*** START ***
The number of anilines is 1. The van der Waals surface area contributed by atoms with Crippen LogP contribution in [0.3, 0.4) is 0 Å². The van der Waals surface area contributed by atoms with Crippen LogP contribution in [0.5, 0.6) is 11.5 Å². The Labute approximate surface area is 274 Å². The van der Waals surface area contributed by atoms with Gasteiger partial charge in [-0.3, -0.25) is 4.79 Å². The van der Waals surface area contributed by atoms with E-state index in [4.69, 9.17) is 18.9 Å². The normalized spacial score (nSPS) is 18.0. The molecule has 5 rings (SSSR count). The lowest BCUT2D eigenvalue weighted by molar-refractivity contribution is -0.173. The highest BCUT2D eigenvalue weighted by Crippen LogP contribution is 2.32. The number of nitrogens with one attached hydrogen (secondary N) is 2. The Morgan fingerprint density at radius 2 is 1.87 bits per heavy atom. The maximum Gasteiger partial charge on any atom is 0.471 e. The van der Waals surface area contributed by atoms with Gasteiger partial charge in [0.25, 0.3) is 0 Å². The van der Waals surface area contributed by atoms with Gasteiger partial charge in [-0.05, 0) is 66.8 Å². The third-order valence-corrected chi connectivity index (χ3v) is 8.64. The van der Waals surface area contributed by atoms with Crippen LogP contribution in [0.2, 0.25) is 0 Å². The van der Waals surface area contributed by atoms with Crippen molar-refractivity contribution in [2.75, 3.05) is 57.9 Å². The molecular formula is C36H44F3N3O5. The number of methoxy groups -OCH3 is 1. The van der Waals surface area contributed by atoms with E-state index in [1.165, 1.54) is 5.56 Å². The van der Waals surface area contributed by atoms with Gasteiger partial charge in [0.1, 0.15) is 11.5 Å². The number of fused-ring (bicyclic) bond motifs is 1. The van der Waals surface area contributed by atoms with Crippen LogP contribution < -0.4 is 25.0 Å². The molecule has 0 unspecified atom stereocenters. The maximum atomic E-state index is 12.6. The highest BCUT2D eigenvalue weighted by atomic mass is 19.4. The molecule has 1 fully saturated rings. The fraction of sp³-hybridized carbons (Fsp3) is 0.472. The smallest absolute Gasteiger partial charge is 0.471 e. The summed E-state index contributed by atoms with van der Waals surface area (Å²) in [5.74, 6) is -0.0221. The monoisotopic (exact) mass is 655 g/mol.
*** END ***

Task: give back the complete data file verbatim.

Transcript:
The number of anilines is 1. The van der Waals surface area contributed by atoms with Crippen LogP contribution in [0.3, 0.4) is 0 Å². The van der Waals surface area contributed by atoms with Crippen LogP contribution in [0.5, 0.6) is 11.5 Å². The Labute approximate surface area is 274 Å². The van der Waals surface area contributed by atoms with Gasteiger partial charge in [-0.3, -0.25) is 4.79 Å². The van der Waals surface area contributed by atoms with E-state index in [4.69, 9.17) is 18.9 Å². The normalized spacial score (nSPS) is 18.0. The molecule has 5 rings (SSSR count). The lowest BCUT2D eigenvalue weighted by molar-refractivity contribution is -0.173. The highest BCUT2D eigenvalue weighted by Crippen LogP contribution is 2.32. The number of nitrogens with one attached hydrogen (secondary N) is 2. The Morgan fingerprint density at radius 2 is 1.87 bits per heavy atom. The maximum Gasteiger partial charge on any atom is 0.471 e. The van der Waals surface area contributed by atoms with Gasteiger partial charge in [0.25, 0.3) is 0 Å². The van der Waals surface area contributed by atoms with Gasteiger partial charge in [-0.05, 0) is 66.8 Å². The third-order valence-corrected chi connectivity index (χ3v) is 8.64. The van der Waals surface area contributed by atoms with Crippen LogP contribution in [0.2, 0.25) is 0 Å². The van der Waals surface area contributed by atoms with Crippen molar-refractivity contribution in [2.75, 3.05) is 57.9 Å². The molecular formula is C36H44F3N3O5. The number of methoxy groups -OCH3 is 1. The van der Waals surface area contributed by atoms with E-state index in [1.165, 1.54) is 5.56 Å². The van der Waals surface area contributed by atoms with Gasteiger partial charge in [0.1, 0.15) is 11.5 Å². The number of fused-ring (bicyclic) bond motifs is 1. The van der Waals surface area contributed by atoms with Crippen LogP contribution < -0.4 is 25.0 Å². The molecule has 0 unspecified atom stereocenters. The maximum atomic E-state index is 12.6. The highest BCUT2D eigenvalue weighted by atomic mass is 19.4. The molecule has 1 fully saturated rings. The fraction of sp³-hybridized carbons (Fsp3) is 0.472. The smallest absolute Gasteiger partial charge is 0.471 e. The summed E-state index contributed by atoms with van der Waals surface area (Å²) in [5.74, 6) is -0.0221. The monoisotopic (exact) mass is 655 g/mol.